47 years ago, I was making lunar landscapes from polyfilla and coal dust. Pink Floyd’s Dark Side of the Moon was still a few years away, as was my musical taste. But I was living through the space race, and the moon landings were better to think about than the other uses of rockets during the Cold War. Life in Lancashire was surrounded by coal.
Polyfilla is a kind of plaster of paris for filling holes in walls, and adding coal dust tinged it a slightly speckled grey. I used cardboard for the base, and there was always the challenge of stopping it curling upwards or cracking, as the Polyfilla shrank as it set. It was fun getting the craters right, which depended on getting the right consistency to the Polyfilla. You could buy a plastic lunar module kit, made by Airfix, to sit on the surface. You can still find them at a price, though the kit made by Revell is somewhat cheaper.
So, almost 50 years on, I’m back again. I’m producing my lunarscape for a machinima, and it’s still just as tricky! As the moon is spherical and the map is flat, it takes a bit of cajoaling to stretch it round. However, unlike in 1969, images of the far side of the moon are freely available, on the internet.
Floyrillen is inspired by the iconic artwork of the Pink Floyd albums. I had to be selective as I didn’t want to do a breathless tour of everything – three sections were enough, covering five ideas.
Floyrillen from Tizzy Canucci on Vimeo.
The opening sequence, from the wall to the rainbow, was laid out across the entire width of a sim. Windlight settings were set to black, but with the stars and a sun still shining. I use a 3d mouse to move the camera, which is self-levelling (as a spacecraft would be). But even so, when following the lines in the blackness there is no sense of scale and so no sense of speed. This may be just virtual space, but I felt surprisingly lost trying to navigate it.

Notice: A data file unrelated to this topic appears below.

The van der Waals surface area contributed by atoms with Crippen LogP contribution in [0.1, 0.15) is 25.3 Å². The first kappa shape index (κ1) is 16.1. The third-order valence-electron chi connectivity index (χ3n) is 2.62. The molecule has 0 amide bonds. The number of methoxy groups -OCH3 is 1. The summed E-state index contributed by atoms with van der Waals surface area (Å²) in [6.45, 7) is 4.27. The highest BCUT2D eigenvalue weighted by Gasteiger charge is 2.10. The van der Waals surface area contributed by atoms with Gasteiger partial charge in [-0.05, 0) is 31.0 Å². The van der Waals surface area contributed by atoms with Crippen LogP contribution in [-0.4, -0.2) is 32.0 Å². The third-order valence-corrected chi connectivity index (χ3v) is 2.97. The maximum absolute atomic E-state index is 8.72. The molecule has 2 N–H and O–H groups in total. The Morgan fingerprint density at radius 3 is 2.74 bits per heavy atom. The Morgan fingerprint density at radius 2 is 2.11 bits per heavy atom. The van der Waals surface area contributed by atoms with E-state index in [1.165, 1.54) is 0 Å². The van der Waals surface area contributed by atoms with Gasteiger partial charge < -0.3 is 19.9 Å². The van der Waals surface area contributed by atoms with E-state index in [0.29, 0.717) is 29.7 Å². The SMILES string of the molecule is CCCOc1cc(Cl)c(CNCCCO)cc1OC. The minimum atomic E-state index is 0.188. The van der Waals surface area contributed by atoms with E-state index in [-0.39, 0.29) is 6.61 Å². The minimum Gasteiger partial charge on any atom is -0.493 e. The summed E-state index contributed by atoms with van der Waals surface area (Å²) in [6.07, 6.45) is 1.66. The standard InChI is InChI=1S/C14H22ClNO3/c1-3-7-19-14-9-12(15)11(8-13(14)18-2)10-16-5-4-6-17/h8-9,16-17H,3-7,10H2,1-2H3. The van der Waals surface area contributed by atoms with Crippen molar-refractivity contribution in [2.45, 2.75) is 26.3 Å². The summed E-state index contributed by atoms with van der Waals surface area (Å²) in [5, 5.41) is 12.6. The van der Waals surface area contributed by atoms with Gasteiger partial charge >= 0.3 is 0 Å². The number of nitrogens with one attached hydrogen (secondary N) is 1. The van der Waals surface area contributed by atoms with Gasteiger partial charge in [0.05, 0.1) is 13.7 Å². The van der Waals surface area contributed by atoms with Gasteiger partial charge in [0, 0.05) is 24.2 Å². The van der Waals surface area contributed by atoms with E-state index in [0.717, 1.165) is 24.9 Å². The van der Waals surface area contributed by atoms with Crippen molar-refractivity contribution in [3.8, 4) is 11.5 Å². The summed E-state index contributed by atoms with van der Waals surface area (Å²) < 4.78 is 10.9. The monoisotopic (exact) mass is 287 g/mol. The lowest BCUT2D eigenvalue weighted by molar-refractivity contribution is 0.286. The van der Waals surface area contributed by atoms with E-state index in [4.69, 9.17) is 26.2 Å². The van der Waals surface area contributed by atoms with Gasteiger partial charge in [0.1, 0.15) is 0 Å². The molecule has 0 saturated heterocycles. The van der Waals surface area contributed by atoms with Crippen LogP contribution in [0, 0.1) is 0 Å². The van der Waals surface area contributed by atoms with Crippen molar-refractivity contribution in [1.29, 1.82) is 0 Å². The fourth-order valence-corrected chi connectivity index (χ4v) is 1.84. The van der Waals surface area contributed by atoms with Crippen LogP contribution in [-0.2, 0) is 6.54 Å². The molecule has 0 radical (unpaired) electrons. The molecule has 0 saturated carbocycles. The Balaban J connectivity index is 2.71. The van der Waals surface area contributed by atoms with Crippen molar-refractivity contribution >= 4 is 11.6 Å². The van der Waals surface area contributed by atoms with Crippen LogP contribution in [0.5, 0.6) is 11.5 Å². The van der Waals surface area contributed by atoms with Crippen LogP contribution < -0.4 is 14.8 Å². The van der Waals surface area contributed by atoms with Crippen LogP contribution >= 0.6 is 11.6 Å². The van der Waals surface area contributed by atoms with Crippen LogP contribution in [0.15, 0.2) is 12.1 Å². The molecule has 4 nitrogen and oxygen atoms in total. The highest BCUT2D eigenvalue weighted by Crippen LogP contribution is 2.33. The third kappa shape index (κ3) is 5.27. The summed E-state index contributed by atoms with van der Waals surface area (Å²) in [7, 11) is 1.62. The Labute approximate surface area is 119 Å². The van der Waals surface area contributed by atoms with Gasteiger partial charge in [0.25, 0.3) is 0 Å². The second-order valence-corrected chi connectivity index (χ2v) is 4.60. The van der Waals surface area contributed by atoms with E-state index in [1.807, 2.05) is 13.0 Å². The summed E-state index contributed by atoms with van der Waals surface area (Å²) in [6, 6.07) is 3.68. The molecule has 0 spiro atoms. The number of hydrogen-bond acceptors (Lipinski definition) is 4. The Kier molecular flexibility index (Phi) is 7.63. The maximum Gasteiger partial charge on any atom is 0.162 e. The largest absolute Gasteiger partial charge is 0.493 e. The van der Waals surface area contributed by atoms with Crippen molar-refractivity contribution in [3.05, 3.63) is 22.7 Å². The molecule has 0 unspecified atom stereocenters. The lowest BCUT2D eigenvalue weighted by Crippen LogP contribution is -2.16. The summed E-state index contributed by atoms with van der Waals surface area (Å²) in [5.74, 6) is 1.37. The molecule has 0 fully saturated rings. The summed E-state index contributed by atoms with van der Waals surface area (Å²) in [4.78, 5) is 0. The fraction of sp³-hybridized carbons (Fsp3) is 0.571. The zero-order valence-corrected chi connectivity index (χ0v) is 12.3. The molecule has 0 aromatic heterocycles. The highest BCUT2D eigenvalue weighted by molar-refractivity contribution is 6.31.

I created all the props either in-world (the sculptures) or in Photoshop. I had hoped to make the wall collapse, but that proved too unreliable so I cammed through it. In setting up the fly through, I planned for the triangle to appear from behind the moon as the distant Earth disappeared, and then to pick up and follow the line of white light. The reveal of the rainbow was the result of experimentation on several fly throughs. However, I particularly like the burst as the camera passes through the bright edge of the triangle so that was the choice of clip.
The sculptures were filmed on their own at Black Kite. I love the windlight and colour of that sim and it was great to use it as a location. The final sequence was shot at my home in Skybeam – Robin is standing in the boat with a custom pose that I put together for this purpose.
So, that’s the machinima. The Pink Floyd event is at Furillen over this weekend, 8-10 July 2016. See you there!
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